Class-action lawsuit launched against Mississauga long-term care home
Toronto law firm Thomson Rogers recently announced that it has issued a $25 million class-action proceeding on behalf of residents of Camilla Care Community and their families.
The class action alleges that Camilla Care’s failure to upgrade and/or renovate its building design, including eliminating four-resident bedrooms, caused and/or contributed to the mass spread of COVID-19 at the home.
The law firm says that Camilla Care is one of many long-term care homes in Ontario that requires four residents to share a single bedroom, adding that a CBC Marketplace investigation found that a majority of deadly COVID-19 outbreaks occurred in older long-term care homes with four-bed wards that were operating at the "outdated" 1972 structural safety standard.
The long-term care home has made headlines over the course of the pandemic for its high death rate and allegations of abuse. In June, Trillium Health Partners (THP), which was tasked with taking over the struggling facility, announced that there were three active investigations at the home related to allegations of abuse, neglect and mistreatment.
At the time, THP said the allegations are being investigated by Peel Regional Police, the Ministry of Long-Term Care and Benard and Associates, a third party who will report its findings to the health organization.
THP's announcement came after Sienna Senior Living Inc., which manages Camilla Care and a number of other long-term care homes, announced that a whistleblower informed the company of "very serious and disturbing allegations of actions" within the Mississauga facility.
Sienna said it has dedicated resources to investigate the situation within Camilla Care and will "immediately take action should the allegations prove true."
While Candian Armed Forces members were never dispatched to Camilla Care (meaning the facility is not included in the military's alarming report), the home came under the control of the province due to its extensive COVID-19 outbreak.
In a news release, Thomson Rogers said that at least 68 residents at Camilla Care have died as a result of contracting COVID-19 and related illnesses.
The law firm says that one of the representative plaintiffs is Mehran Divanbeigi, a woman whose mother, Mehri, contracted COVID-19 while residing in a shared bedroom with three other residents at Camilla Care. The law firm says Divanbeigi's mother died on May 28.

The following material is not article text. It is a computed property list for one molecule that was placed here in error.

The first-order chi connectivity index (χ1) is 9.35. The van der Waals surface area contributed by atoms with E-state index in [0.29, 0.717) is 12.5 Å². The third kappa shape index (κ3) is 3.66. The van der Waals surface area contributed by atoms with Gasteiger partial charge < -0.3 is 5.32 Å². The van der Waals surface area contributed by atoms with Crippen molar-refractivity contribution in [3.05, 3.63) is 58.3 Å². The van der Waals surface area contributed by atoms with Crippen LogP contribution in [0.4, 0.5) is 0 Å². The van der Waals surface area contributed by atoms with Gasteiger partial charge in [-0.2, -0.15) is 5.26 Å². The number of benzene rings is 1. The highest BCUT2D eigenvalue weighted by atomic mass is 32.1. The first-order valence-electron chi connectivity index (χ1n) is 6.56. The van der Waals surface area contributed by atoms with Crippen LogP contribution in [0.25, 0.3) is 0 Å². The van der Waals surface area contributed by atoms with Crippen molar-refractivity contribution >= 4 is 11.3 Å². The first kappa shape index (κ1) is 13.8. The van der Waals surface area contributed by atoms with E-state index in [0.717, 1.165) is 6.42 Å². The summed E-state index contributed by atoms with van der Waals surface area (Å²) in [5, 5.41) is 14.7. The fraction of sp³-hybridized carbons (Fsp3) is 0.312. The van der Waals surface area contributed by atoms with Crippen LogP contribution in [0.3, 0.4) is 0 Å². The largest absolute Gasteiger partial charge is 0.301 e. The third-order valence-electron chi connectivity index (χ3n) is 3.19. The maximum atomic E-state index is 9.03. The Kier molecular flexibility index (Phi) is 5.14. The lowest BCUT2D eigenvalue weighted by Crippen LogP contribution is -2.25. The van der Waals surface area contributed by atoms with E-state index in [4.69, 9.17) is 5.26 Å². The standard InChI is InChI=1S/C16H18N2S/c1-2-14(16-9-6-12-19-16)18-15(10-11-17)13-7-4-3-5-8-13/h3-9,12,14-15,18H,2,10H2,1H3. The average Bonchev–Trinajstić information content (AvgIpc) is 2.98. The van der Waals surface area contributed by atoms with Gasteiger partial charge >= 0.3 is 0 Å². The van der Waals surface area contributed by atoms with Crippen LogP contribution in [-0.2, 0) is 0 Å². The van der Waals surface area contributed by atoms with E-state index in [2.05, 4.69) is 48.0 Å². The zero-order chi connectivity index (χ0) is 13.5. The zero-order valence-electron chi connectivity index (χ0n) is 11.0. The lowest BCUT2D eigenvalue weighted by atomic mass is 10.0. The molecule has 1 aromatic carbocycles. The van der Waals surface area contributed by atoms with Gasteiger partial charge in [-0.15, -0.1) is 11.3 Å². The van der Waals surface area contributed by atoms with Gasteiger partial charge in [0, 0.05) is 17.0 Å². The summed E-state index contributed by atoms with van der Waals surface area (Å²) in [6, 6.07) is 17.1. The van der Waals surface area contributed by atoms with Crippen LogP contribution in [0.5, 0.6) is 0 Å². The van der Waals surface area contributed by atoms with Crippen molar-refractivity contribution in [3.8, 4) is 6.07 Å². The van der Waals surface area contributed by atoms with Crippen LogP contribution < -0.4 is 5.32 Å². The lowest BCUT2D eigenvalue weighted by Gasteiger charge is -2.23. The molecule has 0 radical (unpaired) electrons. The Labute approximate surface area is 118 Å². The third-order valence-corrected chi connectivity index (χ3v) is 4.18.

"It is alleged that following Ontario’s declaration of a State of Emergency on March 17, 2020, Camilla Care failed to implement screening measures of its staff and basic social distancing practices, including the separation of infected and non-infected residents," the law firm's news release says.
"It is alleged that during this period, there was severe under-staffing at Camilla Care and a failure to provide basic personal protective equipment (“PPE”) to Camilla Care’s staff."
After taking over the facility on May 27, THP alleged that it observed a number of issues in the facility between April 22 and June 11, including COVID-positive residents and COVID-negative residents sharing the same room, lack of signage and/or inaccurate signage to clearly show which residents were COVID-positive versus negative, staff not consistently/properly using PPE, staff observed wearing garbage bags over their clothing and on their feet as PPE, PPE locked away and a cockroach infestation.
THP also alleged that due to significant under-staffing at times, employees said they did not have time to provide basic care to residents, complete housekeeping tasks, and prep and deliver meals to residents.
“This is the fifth action Thomson Rogers has advanced on behalf of residents of a long-term care home in Ontario and the fourth action against a Sienna Senior Living home. The observations of complete neglect and abuse documented by Trillium Health Partners and the anonymous employee at Camilla Care are appalling and unacceptable. Our vulnerable seniors deserve to be treated with the utmost respect and care,” said Stephen Birman, a partner involved in the class actions, in a statement.
Nitin Jain, President and CEO of Sienna, recently posted an update on the company's website outlining the steps the organization is taking to protect residents against a potential second wave of COVID-19.
"We are encouraged that we continue to have no active resident cases at any Sienna residence and just one team member who recently tested positive," Jain wrote on Aug. 24.
"We know that we still have a lot of work to do, as we are focused on preparing for a potential second wave. To support us, we have added additional executive health expertise by engaging the former CEO of Mount Sinai, Joe Mapa as executive advisor to the board of directors; a new Chief Medical Consultant, Dr. Andrea Moser; and one of Canada's premier infection control specialists, Dr. Allison McGeer. We also continue to work closely with public health authorities and government to remain vigilant in our efforts to continue to protect the health and safety of our residents, families and team members."
The law firm says that Divanbeigi hopes that the independent commission into Ontario’s long-term care system and the proposed class action will result in "meaningful change to ensure that a tragedy like this is never repeated in Ontario’s vulnerable long-term care population."
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